As for expensive electronics and motors downstream of the battery... where or whether to fuse based on brushless or brushed is also an interesting debacle. Based on my experience as a control systems engineer where I design panels with many dc-powered devices feeding electronic controls (plant-floor computers), I ALWAYS FUSE TO PROTECT THE FIELD DEVICES... This is because the computers have internal safeguards against overcurrent (usually opto or inductive isolation). The analogy here would be the motor as a field device and the ESC as the electronic control. For those who understand this: fusing the power supply ckt to a PLC is not only redundant... it's redundant.

Many use the fuse as a safety switch and mount it in a holder for easy access outside the plane. This is a great idea. Although I mount mine inside, I use an automotive-type fuse and holder I get at Radio Shack (RS 27-1231).

http://www.radioshack.com/product.as...5Fid=27%2D1231

Thanks, all, for the fuse discussion.

Regards,
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Old Aug 02, 2002, 05:29 PM
LiPo Suction Specialist
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Atlanta Hartsfield, Georgia, United States
Joined Apr 2002
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Andy, two months ago, when I buried my Goldberg Mirage that I purchased in 1989 for $60, I sure was glad the $200 in jeti motor and ESC survived. I can re-bild the "fuse"-lage for $10.00 in balsa/ply.

I'm a newlywed and don't have my wife calibrated to the notion of expensive airframes.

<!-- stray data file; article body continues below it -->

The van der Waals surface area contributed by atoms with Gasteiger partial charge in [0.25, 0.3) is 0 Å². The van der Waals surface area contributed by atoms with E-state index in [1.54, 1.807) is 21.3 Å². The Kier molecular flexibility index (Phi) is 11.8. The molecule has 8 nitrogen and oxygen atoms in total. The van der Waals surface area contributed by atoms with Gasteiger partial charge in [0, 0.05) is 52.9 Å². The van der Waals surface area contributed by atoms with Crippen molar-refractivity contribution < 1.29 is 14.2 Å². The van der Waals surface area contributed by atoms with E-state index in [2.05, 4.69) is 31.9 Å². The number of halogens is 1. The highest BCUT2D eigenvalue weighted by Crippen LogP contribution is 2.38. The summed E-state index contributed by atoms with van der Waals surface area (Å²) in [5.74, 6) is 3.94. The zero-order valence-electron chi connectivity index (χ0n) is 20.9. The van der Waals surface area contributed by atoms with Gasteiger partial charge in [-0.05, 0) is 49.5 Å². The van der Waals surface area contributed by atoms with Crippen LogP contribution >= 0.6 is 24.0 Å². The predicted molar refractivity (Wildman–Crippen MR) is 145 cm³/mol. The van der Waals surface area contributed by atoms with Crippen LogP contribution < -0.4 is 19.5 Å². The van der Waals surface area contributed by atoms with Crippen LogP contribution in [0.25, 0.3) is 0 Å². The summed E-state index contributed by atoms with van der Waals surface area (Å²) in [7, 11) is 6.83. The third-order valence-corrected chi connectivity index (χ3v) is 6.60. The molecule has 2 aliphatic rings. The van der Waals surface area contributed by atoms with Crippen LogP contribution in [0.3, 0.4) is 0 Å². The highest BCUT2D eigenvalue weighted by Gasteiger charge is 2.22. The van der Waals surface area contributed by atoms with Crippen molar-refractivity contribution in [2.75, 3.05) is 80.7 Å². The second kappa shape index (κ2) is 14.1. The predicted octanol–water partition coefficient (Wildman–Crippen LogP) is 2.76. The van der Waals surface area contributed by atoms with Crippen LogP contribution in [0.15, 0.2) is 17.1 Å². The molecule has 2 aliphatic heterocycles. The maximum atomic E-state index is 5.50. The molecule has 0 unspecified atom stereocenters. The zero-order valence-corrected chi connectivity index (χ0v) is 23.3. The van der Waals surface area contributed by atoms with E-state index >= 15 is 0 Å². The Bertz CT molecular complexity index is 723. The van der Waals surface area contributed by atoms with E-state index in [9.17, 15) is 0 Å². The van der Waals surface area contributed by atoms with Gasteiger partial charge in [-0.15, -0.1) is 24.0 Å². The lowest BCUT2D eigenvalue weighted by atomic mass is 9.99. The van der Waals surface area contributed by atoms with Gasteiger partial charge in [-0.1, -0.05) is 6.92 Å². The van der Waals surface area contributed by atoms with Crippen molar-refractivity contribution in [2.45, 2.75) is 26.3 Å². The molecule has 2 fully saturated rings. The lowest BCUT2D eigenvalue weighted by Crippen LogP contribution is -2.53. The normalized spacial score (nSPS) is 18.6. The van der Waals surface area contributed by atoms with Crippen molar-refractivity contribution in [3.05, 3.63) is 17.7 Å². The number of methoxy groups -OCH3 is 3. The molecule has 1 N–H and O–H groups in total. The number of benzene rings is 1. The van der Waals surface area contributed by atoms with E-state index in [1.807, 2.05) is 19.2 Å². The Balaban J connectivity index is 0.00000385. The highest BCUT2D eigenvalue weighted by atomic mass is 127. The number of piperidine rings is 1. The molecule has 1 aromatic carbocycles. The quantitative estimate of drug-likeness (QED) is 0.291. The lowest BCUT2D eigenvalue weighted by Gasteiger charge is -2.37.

Also, Andy -- was it you that flew my Partenavia at the tail-end of SEFF.. when everyone was packing up on Sunday?

If so, I've added the Aeronaut props you suggested and also adjusted the thrust angle of the motors slightly upwards. I also added wing struts (guy wires) to keep the flimsy wings from deflecting in dives.

I've flown her myself 20+ times. I've been having a competition with myself to see how long I can stay airborne. Latest record is 24 minutes (I ride thermals at 25% throttle) on 7 cells.

Regards,
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Old Aug 03, 2002, 08:24 AM
RIP Ric
Andy W's Avatar
Marietta, GA
Joined Jun 1999
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I don't think that was me. I don't recall flying anyone's model later that day, and I was there until most were packed up and gone..

Ok, jrb, if you don't remove the pack, then unplugging it works too (see how Jim Bourke does it with his SpaceWalker).
..a
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Old Aug 03, 2002, 02:02 PM
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N. Staffs, UK
Joined Jan 1997
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As far as fusing BEC equippped planes between the battery and ESC goes I personally would regard that as an almost criminally dangerous thing to do.

Fuses can and do blow unexpectedly, sometimes simply from "wear" (heat cycles). If that happens you've now lost all control and have a plane about to crash. I don't mind you breaking the plane but I mind very much that your now uncontrolled missile might crash into someone, possibly even me.

Like Andy I don't like fuses or arming switches and I certainly wouldn't put any mechanical switch in a high current power line. The connectors are plenty for me. Deliberately adding multiple additional failure points into a system is not in my view a safe or even sensible thing to do.

Steve